2-2）Comparison between relapsing-remitting MS patients and secondary progressive MS patients
In the comparison between relapsing-remitting MS patients and secondary progressive MS patients, 38 genes were increased and 14 were decreased in secondary progressive MS patients compared with relapsing-remitting MS patients. We ranked the metabolic pathways including these genes in a descending order of the degree of increase or decrease between the two groups. Based on this ranking, the mismatch repair pathway associated with DNA damage was enhanced in secondary progressive MS patients compared to relapsing-remitting MS patients (Figure 3).
3）Fecal metabolite analysis
Finally, to confirm the obtained results from the microbial functional analysis, we analyzed fecal metabolites obtained from 12 relapsing-remitting MS patients, 9 secondary progressive MS patients, and 8 healthy subjects. As expected, the concentration of butyrate and propionate was markedly decreased in the feces of patients with relapsing-remitting MS compared with that of healthy subjects.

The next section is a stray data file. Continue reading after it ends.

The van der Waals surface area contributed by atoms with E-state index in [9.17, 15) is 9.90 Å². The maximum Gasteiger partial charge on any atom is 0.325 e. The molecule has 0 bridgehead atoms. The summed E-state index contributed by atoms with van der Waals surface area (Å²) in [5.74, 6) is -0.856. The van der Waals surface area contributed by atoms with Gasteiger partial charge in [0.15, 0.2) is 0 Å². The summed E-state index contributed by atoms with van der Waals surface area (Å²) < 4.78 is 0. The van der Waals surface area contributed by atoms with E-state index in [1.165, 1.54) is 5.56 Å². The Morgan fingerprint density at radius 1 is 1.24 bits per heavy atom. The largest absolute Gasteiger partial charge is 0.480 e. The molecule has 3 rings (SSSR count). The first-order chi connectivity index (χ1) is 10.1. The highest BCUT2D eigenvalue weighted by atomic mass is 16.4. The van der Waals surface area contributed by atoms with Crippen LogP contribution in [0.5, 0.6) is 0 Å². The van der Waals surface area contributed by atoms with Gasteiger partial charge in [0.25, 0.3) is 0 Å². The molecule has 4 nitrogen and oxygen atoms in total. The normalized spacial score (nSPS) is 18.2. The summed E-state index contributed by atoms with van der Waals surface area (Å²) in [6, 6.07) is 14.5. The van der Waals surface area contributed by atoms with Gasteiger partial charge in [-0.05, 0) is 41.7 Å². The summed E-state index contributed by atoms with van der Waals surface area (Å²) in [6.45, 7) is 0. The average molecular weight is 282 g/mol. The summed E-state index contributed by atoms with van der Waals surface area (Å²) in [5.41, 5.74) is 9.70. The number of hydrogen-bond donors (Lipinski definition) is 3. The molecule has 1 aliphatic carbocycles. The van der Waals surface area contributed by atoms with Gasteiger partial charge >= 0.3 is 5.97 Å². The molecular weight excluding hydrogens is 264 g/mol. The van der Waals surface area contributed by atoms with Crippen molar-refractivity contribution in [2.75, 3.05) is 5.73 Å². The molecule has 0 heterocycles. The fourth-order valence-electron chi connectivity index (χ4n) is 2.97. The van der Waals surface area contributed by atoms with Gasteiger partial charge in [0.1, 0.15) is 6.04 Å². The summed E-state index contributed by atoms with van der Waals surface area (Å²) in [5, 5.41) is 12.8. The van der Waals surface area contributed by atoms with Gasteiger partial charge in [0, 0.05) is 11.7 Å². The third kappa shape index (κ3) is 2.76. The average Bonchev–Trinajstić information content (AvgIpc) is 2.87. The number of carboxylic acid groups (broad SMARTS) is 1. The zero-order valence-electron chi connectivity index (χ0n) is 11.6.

We also conducted sulfur metabolomics to quantify the degree of fecal oxidation. The degree of polysulfidation in sulfur compounds reflects the degree of oxidative stress in the surrounding environment (*3). The degree of polysulfidation in sulfur compounds such as cysteine and glutathione was increased in the feces of patients with secondary progressive MS (Figure 4), which suggested the enhanced oxidative stress in the gut of secondary progressive MS.
Gut microbiome-derived butyrate and propionate could not only induce colonic regulatory T cells but enhance remyelination in the CNS. Dysbiosis in the gut microbiome and reduction of butyrate and propionate in the gut are at least in part, associated with the exacerbation of relapsing-remitting MS.